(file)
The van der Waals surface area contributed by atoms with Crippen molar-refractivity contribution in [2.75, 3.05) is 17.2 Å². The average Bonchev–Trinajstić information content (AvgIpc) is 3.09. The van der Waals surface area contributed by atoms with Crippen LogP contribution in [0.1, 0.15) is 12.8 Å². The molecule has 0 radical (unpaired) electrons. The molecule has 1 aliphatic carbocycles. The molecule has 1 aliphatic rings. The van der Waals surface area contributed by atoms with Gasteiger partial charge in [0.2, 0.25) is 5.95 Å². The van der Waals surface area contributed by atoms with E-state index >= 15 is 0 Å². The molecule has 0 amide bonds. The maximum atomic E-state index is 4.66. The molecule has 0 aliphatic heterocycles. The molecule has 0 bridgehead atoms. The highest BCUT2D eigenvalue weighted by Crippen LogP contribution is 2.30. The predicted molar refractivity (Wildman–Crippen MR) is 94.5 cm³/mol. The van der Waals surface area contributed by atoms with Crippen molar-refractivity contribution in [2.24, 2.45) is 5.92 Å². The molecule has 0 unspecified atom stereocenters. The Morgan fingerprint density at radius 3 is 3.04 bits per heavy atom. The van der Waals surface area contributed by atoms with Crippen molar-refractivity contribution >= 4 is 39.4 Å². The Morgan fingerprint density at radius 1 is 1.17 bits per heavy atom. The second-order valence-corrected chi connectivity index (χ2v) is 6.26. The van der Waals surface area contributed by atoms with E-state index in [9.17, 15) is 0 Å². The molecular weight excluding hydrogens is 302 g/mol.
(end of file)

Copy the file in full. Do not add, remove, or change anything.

The van der Waals surface area contributed by atoms with Crippen molar-refractivity contribution in [2.75, 3.05) is 17.2 Å². The average Bonchev–Trinajstić information content (AvgIpc) is 3.09. The van der Waals surface area contributed by atoms with Crippen LogP contribution in [0.1, 0.15) is 12.8 Å². The molecule has 0 radical (unpaired) electrons. The molecule has 1 aliphatic carbocycles. The molecule has 1 aliphatic rings. The van der Waals surface area contributed by atoms with Gasteiger partial charge in [0.2, 0.25) is 5.95 Å². The van der Waals surface area contributed by atoms with E-state index >= 15 is 0 Å². The molecule has 0 amide bonds. The maximum atomic E-state index is 4.66. The molecule has 0 aliphatic heterocycles. The molecule has 0 bridgehead atoms. The highest BCUT2D eigenvalue weighted by Crippen LogP contribution is 2.30. The predicted molar refractivity (Wildman–Crippen MR) is 94.5 cm³/mol. The van der Waals surface area contributed by atoms with Crippen molar-refractivity contribution in [2.24, 2.45) is 5.92 Å². The molecule has 0 unspecified atom stereocenters. The Morgan fingerprint density at radius 3 is 3.04 bits per heavy atom. The van der Waals surface area contributed by atoms with Crippen molar-refractivity contribution >= 4 is 39.4 Å². The Morgan fingerprint density at radius 1 is 1.17 bits per heavy atom. The second-order valence-corrected chi connectivity index (χ2v) is 6.26. The van der Waals surface area contributed by atoms with E-state index in [9.17, 15) is 0 Å². The molecular weight excluding hydrogens is 302 g/mol.